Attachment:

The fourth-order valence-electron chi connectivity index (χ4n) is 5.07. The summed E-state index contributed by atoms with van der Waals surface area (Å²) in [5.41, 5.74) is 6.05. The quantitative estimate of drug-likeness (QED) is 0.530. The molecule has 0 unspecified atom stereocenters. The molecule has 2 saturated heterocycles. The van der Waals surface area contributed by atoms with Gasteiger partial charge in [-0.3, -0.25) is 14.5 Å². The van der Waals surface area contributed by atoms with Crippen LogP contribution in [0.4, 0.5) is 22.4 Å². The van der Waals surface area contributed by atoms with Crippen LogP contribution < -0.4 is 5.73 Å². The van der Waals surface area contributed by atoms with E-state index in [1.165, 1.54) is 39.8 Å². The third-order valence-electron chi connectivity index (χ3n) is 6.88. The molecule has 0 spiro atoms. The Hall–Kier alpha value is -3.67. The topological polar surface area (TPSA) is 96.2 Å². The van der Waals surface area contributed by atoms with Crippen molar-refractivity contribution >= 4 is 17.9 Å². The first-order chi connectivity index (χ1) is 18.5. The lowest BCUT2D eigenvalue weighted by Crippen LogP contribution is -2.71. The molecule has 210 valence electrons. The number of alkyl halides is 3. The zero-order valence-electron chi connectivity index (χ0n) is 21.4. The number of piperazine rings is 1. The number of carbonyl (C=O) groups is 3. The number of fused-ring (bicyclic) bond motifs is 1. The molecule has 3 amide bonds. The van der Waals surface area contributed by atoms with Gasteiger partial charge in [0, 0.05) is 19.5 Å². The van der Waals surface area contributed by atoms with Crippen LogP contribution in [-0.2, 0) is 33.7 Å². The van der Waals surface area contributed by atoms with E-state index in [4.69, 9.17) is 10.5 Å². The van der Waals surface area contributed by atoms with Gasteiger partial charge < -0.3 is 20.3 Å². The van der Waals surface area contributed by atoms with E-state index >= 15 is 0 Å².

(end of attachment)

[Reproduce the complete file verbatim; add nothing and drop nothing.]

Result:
The fourth-order valence-electron chi connectivity index (χ4n) is 5.07. The summed E-state index contributed by atoms with van der Waals surface area (Å²) in [5.41, 5.74) is 6.05. The quantitative estimate of drug-likeness (QED) is 0.530. The molecule has 0 unspecified atom stereocenters. The molecule has 2 saturated heterocycles. The van der Waals surface area contributed by atoms with Gasteiger partial charge in [-0.3, -0.25) is 14.5 Å². The van der Waals surface area contributed by atoms with Crippen LogP contribution in [0.4, 0.5) is 22.4 Å². The van der Waals surface area contributed by atoms with Crippen LogP contribution < -0.4 is 5.73 Å². The van der Waals surface area contributed by atoms with E-state index in [1.165, 1.54) is 39.8 Å². The third-order valence-electron chi connectivity index (χ3n) is 6.88. The molecule has 0 spiro atoms. The Hall–Kier alpha value is -3.67. The topological polar surface area (TPSA) is 96.2 Å². The van der Waals surface area contributed by atoms with Crippen molar-refractivity contribution >= 4 is 17.9 Å². The first-order chi connectivity index (χ1) is 18.5. The lowest BCUT2D eigenvalue weighted by Crippen LogP contribution is -2.71. The molecule has 210 valence electrons. The number of alkyl halides is 3. The zero-order valence-electron chi connectivity index (χ0n) is 21.4. The number of piperazine rings is 1. The number of carbonyl (C=O) groups is 3. The number of fused-ring (bicyclic) bond motifs is 1. The molecule has 3 amide bonds. The van der Waals surface area contributed by atoms with Gasteiger partial charge in [0, 0.05) is 19.5 Å². The van der Waals surface area contributed by atoms with Crippen LogP contribution in [-0.2, 0) is 33.7 Å². The van der Waals surface area contributed by atoms with E-state index in [4.69, 9.17) is 10.5 Å². The van der Waals surface area contributed by atoms with Gasteiger partial charge < -0.3 is 20.3 Å². The van der Waals surface area contributed by atoms with E-state index >= 15 is 0 Å².